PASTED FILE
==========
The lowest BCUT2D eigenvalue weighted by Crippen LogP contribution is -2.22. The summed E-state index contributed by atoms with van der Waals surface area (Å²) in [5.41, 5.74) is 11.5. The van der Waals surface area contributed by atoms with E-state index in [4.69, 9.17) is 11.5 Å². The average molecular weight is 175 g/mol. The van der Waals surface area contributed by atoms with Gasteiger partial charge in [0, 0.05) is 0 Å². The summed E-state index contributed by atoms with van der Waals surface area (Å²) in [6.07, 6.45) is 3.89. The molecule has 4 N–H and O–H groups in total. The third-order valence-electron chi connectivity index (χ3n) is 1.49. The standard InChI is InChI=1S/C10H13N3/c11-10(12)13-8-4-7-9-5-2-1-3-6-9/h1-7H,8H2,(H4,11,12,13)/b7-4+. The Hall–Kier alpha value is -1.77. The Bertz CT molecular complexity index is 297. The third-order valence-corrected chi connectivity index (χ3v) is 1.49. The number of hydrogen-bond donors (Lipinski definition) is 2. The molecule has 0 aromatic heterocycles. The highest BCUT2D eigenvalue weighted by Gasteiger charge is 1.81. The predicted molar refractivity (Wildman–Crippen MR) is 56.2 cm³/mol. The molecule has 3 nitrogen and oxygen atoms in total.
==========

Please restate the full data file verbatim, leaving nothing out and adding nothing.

The lowest BCUT2D eigenvalue weighted by Crippen LogP contribution is -2.22. The summed E-state index contributed by atoms with van der Waals surface area (Å²) in [5.41, 5.74) is 11.5. The van der Waals surface area contributed by atoms with E-state index in [4.69, 9.17) is 11.5 Å². The average molecular weight is 175 g/mol. The van der Waals surface area contributed by atoms with Gasteiger partial charge in [0, 0.05) is 0 Å². The summed E-state index contributed by atoms with van der Waals surface area (Å²) in [6.07, 6.45) is 3.89. The molecule has 4 N–H and O–H groups in total. The third-order valence-electron chi connectivity index (χ3n) is 1.49. The standard InChI is InChI=1S/C10H13N3/c11-10(12)13-8-4-7-9-5-2-1-3-6-9/h1-7H,8H2,(H4,11,12,13)/b7-4+. The Hall–Kier alpha value is -1.77. The Bertz CT molecular complexity index is 297. The third-order valence-corrected chi connectivity index (χ3v) is 1.49. The number of hydrogen-bond donors (Lipinski definition) is 2. The molecule has 0 aromatic heterocycles. The highest BCUT2D eigenvalue weighted by Gasteiger charge is 1.81. The predicted molar refractivity (Wildman–Crippen MR) is 56.2 cm³/mol. The molecule has 3 nitrogen and oxygen atoms in total.